Variability of the BOLD response over time: an examination of within-session differences

Neuroimage. 2006 Sep;32(3):1185-94. doi: 10.1016/j.neuroimage.2006.06.003. Epub 2006 Jul 20.


Model-based analysis methods for fMRI data assume a priori knowledge of the time course of the hemodynamic response (HR) in reaction to experimental stimuli or events. This knowledge is incorporated into the hemodynamic response function (HRF), which is a common model of the HR. Although it is already known that the HR varies across individuals and brain regions, few studies have investigated how variations within one session affect the results of statistical analysis using the general linear model (GLM). In this study, we formally tested for a possible variation of the BOLD response during prolonged functional measurement (120 min). To provoke performance of simple visual, motor, and cognitive tasks, we opted for a combination of a variant of the Stroop task and rotating L's. In selected regions of interest, time courses were extracted and compared with regard to mean and maximum amplitudes throughout the time of functional measurement. Additionally, parameter estimates derived from the GLM were tested for differences over time. Although differences between conditions were found to be significant, results did not show significant variance due to a within-factor time. Similarly, a temporal change in the relation between conditions, in terms of an interaction between the within-factor time and the within-factor condition, was not detectable by a repeated measures ANOVA. Similar results were obtained for analysis of mean and maximum amplitudes as well as for the analyses of parameter estimates.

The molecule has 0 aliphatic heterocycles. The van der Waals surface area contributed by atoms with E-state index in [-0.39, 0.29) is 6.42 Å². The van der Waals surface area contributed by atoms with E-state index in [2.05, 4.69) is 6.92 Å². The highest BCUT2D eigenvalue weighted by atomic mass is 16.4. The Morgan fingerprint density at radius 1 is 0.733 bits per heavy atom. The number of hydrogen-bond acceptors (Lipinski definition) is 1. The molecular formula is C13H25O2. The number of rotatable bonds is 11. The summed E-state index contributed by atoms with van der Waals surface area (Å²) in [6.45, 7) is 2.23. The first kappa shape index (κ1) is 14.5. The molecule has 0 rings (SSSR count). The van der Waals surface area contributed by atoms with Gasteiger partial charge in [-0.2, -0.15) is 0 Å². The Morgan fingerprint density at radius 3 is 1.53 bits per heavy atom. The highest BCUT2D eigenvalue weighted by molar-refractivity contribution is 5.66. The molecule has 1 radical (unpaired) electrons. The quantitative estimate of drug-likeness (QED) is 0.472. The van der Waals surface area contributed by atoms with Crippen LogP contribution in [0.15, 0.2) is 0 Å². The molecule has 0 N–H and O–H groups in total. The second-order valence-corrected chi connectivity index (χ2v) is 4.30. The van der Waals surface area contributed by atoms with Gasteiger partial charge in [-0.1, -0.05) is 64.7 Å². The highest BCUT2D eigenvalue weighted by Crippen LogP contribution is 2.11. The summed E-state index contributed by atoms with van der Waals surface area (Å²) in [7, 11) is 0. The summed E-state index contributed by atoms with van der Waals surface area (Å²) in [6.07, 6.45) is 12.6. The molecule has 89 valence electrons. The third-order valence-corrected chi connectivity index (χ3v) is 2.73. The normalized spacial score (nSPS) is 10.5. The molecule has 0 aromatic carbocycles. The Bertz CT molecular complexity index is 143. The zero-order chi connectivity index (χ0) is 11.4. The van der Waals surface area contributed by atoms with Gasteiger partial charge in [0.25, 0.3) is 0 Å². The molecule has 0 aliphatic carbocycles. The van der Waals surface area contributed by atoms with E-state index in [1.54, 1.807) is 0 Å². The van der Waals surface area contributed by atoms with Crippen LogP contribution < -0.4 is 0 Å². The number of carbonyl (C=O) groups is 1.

MeSH terms

  • Adult
  • Cognition / physiology
  • Data Interpretation, Statistical
  • Female
  • Heart Rate / physiology
  • Humans
  • Image Processing, Computer-Assisted
  • Magnetic Resonance Imaging / statistics & numerical data*
  • Male
  • Movement / physiology
  • Oxygen / blood*
  • Psychomotor Performance / physiology
  • Reaction Time / physiology
  • Reproducibility of Results
  • Time Factors
  • Visual Perception / physiology


  • Oxygen